EDWARDS, Calif. (NASA PR) — Standing here on Earth, on a clear night we can look to the sky and see the destination for NASA’s Artemis program: the Moon. Seemingly close, but still quite far. Yet the space between us and that source of fascination is ripe with possibilities for helping mature the technologies we will need to get there, stay there, and venture beyond to Mars.
Facilitated by the Flight Opportunities program, part of NASA’s Space Technology Mission Directorate, suborbital flights on commercial vehicles ranging from high-altitude balloons to parabolic aircraft to rockets are valuable testing resources for NASA. They are also helping to identify key innovations that could be essential for lunar or Martian missions.
“These suborbital flights enable researchers to quickly and iteratively test technologies with the opportunity to make adjustments between flights,” said Christopher Baker, program executive for Flight Opportunities at NASA Headquarters in Washington. “The ultimate goal is to change the pace of technology development and drastically shorten the time it takes to bring an idea from the lab to orbit or to the Moon.”
Several technologies selected for use on lunar landers developed under NASA’s Commercial Lunar Payload Services (CLPS) initiative have leveraged suborbital flights for testing. They offer capabilities that address challenges of safely getting to the Moon and establishing a sustainable human presence there.
Entry, descent, and landing (EDL) technologies, such as terrain relative navigation and hazard detection and avoidance, are of particular importance as NASA looks to send robotic and crewed missions to the lunar surface. An auto-landing system developed by Astrobotic Technologies with Flight Opportunities heritage is scheduled for a maiden lunar voyage in 2021.
NASA also selected Astrobotic to deliver the Volatiles Investigating Polar Exploration Rover (VIPER) to the Moon using its Griffin lander. Griffin will employ a lidar-based hazard detection and avoidance system similar to one tested on Masten Space Systems’ Xombie vertical takeoff vertical landing rocket. Facilitated by Flight Opportunities, that test confirmed the technology’s ability to detect and avoid hazards of about 10 inches (25 centimeters) or larger, to enable a safe landing.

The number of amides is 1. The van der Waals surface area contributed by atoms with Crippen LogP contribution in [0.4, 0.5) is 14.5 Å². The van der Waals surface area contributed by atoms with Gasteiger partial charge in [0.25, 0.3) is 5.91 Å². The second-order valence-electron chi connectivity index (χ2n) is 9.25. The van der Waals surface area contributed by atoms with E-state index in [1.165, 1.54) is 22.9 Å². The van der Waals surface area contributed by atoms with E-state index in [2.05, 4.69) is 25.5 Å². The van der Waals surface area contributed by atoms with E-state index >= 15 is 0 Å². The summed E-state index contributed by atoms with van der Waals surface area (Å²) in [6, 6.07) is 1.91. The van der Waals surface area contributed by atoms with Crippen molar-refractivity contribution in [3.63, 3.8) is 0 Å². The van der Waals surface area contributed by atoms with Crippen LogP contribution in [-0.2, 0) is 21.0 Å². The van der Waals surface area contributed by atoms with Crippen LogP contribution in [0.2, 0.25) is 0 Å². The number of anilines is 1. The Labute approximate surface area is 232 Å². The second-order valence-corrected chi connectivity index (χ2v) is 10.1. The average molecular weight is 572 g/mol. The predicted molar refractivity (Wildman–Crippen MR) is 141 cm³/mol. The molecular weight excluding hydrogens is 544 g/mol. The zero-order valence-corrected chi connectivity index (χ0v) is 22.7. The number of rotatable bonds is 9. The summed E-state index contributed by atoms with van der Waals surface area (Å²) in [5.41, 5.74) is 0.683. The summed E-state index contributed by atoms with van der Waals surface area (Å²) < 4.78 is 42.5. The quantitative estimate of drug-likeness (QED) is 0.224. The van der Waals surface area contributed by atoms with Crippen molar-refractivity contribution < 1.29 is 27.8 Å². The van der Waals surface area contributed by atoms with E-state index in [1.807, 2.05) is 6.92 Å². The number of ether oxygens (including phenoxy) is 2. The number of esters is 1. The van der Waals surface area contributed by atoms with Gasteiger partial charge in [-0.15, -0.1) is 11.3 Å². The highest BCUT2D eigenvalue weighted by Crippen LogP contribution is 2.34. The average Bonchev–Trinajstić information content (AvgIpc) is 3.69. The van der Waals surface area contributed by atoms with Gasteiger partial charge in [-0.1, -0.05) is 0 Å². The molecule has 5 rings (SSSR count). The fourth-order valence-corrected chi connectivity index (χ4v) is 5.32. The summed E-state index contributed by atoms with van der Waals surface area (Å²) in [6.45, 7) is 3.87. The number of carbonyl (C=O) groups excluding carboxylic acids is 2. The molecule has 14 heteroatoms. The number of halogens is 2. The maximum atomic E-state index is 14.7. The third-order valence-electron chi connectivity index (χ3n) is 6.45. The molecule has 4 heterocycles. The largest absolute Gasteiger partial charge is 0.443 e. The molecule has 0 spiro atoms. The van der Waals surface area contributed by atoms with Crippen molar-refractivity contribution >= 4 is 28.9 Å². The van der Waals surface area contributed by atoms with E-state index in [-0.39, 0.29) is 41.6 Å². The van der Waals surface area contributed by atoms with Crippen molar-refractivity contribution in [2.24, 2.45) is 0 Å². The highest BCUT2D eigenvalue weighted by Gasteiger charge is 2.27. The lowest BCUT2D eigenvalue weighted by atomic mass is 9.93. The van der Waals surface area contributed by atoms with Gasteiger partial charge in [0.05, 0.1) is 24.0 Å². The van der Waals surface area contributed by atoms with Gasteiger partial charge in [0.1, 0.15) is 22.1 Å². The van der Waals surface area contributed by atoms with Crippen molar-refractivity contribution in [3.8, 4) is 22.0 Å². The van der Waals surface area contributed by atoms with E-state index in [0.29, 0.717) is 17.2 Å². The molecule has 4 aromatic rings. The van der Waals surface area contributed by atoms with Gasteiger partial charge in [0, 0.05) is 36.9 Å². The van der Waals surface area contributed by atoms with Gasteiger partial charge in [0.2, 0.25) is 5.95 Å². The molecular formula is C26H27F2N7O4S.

A navigation doppler lidar technology from NASA’s Langley Research Center in Hampton, Virginia, was tested in 2017 on suborbital flights. It will also fly to the Moon on two early CLPS flights for testing in advance of potential use on a crewed mission under Artemis.
Finally, the lander vision system from NASA’s Jet Propulsion Laboratory in Southern California has been integrated into prospective lunar lander guidance systems. The technology is also part of NASA’s Mars Perseverance rover. As many others, it was tested on a Masten rocket to help increase its technology readiness for space missions.
In addition to the technologies flying on them, lunar landers being developed by industry have also leveraged suborbital flights for testing. For instance, Draper – one of several companies developing a lander for NASA – tested its terrain relative navigation system on both a Masten flight and a high-altitude balloon flight with World View Enterprises in 2019.